Courses in Electrical and Computer Engineering

A large portion of an electrical engineering major consists of courses that focus on this field of work. According to ABET, these subjects include computer science. In order to analyze and design all kinds of electrical components, devices, and systems, students must devote at least a year and a half to learning the necessary subjects.

Electrical engineering degree programs may require courses in circuit analysis, electro fields and materials, electric power engineering, signals and systems, control systems, integrated circuits, automation, and digital communication systems to be completed. Prior to pursuing more advanced studies in power engineering, control systems, and communications systems, many students take introductory courses in these areas. An important part of the curriculum is hands-on engineering work done in laboratory and design courses..

Electrical Engineering Courses for Specialization

Electrical engineering students may be able to specialize or concentrate on a particular area of the discipline they are interested in during the course of their studies. According to U.S. News & World Report, the most popular concentrations in electrical engineering include communications, electronics, and nanotechnology.

Many of the classes students take in programs where they can select a concentration are influenced by the academic path they take. When concentrating in communications, for example, an electrical engineering student might learn about microwave circuitry and antenna theory. It is more likely that students who focus on electronics will study the digital and analog systems used in computing and communications. In nanotechnology, the study of matter on a microscopic scale, the materials and processes used to create nanotechnology would be the focus of specialization.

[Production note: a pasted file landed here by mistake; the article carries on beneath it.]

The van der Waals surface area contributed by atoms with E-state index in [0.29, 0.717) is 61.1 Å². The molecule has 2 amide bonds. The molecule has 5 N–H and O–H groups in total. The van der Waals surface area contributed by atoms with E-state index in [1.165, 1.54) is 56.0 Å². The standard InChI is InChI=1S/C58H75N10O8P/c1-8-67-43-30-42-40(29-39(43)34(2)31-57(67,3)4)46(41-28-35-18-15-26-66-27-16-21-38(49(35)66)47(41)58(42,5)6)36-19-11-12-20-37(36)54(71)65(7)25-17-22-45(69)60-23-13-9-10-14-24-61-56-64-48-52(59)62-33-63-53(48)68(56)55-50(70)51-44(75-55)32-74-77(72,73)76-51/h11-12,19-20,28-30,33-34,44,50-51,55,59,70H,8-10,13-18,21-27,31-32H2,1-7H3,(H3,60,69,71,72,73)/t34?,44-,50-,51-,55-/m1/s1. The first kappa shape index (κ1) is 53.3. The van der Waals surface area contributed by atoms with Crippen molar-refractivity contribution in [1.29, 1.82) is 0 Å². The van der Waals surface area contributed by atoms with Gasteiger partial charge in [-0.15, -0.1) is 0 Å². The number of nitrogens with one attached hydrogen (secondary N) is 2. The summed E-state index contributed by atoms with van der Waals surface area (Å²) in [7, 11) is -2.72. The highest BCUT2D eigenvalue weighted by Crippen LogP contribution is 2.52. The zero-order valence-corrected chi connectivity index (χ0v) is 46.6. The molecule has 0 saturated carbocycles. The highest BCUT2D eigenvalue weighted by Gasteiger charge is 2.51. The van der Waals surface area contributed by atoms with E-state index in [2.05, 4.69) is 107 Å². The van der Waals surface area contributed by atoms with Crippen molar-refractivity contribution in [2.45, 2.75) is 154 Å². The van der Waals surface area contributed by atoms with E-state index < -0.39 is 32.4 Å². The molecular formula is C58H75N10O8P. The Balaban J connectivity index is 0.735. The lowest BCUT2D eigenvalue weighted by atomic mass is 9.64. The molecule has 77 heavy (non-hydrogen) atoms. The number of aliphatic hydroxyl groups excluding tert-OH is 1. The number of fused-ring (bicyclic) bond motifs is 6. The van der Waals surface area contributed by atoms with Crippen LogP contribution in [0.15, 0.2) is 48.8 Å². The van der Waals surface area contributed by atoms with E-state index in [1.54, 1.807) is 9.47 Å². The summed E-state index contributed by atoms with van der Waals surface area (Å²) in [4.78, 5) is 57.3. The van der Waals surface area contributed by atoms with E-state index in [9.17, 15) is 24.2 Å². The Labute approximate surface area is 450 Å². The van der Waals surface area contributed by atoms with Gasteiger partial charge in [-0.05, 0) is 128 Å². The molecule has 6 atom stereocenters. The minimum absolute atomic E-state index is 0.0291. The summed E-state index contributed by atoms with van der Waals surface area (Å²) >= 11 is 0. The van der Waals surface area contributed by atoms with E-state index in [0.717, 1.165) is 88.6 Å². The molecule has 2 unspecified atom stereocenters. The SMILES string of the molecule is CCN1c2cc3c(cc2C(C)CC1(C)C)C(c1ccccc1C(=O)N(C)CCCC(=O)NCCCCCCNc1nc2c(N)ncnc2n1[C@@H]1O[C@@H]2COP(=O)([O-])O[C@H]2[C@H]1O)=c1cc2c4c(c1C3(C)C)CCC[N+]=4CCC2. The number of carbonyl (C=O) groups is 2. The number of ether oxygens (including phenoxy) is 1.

Electrical engineering has a sizable subset known as computer engineering. Computer engineering is an interdisciplinary field that combines knowledge of computer science and engineering design. Computer engineering courses typically cover topics such as computer architecture, operating systems, data structures and algorithms, object-oriented design and programming, computer graphics, software engineering, and database systems, among other things.

Bioelectrical engineering is an electrical concentration that combines these two fields of study, despite the fact that biology may appear to be the branch of science with the least in common with this engineering discipline. Medical imaging and biomedical signal processing, as well as bioelectronics and other assistive devices, are among the many areas of bioelectrical engineering that focus on the application of electrical engineering principles and designs to these fields. Courses in biology, anatomy, and physiology, as well as digital signal processing and higher-level engineering computation, are required of students concentrating in bioelectrical engineering in electrical engineering.

The electives that make up an electrical engineering degree’s academic concentration are frequently technical in nature. Students may be able to further narrow down their coursework within a concentration to focus on the most relevant or interesting topics.

Experiential Learning for Engineers

It is critical that graduates of an electrical engineering degree program have real-world experience applying the concepts they have learned because the focus of engineering is on problem solving through design rather than purely theoretical knowledge. By working for a real engineering company as an intern or in a co-op, many electrical engineering students learn on the job, according to the BLS.

Fieldwork opportunities in the classroom, such as design studio assignments, also help students gain experience. Accredited engineering and technology programs require their students to complete an extensive project in which they apply the concepts they’ve learned in class to create an actual device, component, or system that solves a real-world problem. This is known as a capstone project.

For electrical engineering majors, possible capstone projects include the development of sensor and machine prototypes or the creation of new manufacturing processes.